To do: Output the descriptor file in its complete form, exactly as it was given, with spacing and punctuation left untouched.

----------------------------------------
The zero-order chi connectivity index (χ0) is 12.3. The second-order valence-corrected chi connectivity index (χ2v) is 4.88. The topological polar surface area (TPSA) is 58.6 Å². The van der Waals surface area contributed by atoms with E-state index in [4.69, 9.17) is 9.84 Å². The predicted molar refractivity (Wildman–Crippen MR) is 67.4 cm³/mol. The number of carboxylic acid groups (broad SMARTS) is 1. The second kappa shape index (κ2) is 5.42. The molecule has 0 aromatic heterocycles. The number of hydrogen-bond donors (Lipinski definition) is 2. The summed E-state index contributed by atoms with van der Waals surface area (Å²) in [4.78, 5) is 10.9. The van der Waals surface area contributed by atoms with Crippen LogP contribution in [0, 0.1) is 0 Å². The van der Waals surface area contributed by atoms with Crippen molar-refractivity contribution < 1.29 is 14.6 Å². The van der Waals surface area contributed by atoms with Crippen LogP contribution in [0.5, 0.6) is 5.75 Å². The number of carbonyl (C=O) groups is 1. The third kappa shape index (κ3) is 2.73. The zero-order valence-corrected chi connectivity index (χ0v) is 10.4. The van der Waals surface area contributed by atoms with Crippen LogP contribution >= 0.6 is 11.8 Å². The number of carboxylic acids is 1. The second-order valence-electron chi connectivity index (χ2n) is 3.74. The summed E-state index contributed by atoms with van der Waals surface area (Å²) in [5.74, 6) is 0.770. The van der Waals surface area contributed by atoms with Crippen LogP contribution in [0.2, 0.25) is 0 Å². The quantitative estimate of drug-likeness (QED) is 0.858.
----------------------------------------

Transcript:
The zero-order chi connectivity index (χ0) is 12.3. The second-order valence-corrected chi connectivity index (χ2v) is 4.88. The topological polar surface area (TPSA) is 58.6 Å². The van der Waals surface area contributed by atoms with E-state index in [4.69, 9.17) is 9.84 Å². The predicted molar refractivity (Wildman–Crippen MR) is 67.4 cm³/mol. The number of carboxylic acid groups (broad SMARTS) is 1. The second kappa shape index (κ2) is 5.42. The molecule has 0 aromatic heterocycles. The number of hydrogen-bond donors (Lipinski definition) is 2. The summed E-state index contributed by atoms with van der Waals surface area (Å²) in [4.78, 5) is 10.9. The van der Waals surface area contributed by atoms with Crippen LogP contribution in [0, 0.1) is 0 Å². The van der Waals surface area contributed by atoms with Crippen molar-refractivity contribution < 1.29 is 14.6 Å². The van der Waals surface area contributed by atoms with Crippen LogP contribution in [0.5, 0.6) is 5.75 Å². The number of carbonyl (C=O) groups is 1. The third kappa shape index (κ3) is 2.73. The zero-order valence-corrected chi connectivity index (χ0v) is 10.4. The van der Waals surface area contributed by atoms with Crippen LogP contribution >= 0.6 is 11.8 Å². The number of carboxylic acids is 1. The second-order valence-electron chi connectivity index (χ2n) is 3.74. The summed E-state index contributed by atoms with van der Waals surface area (Å²) in [5.74, 6) is 0.770. The van der Waals surface area contributed by atoms with Crippen LogP contribution in [0.2, 0.25) is 0 Å². The quantitative estimate of drug-likeness (QED) is 0.858.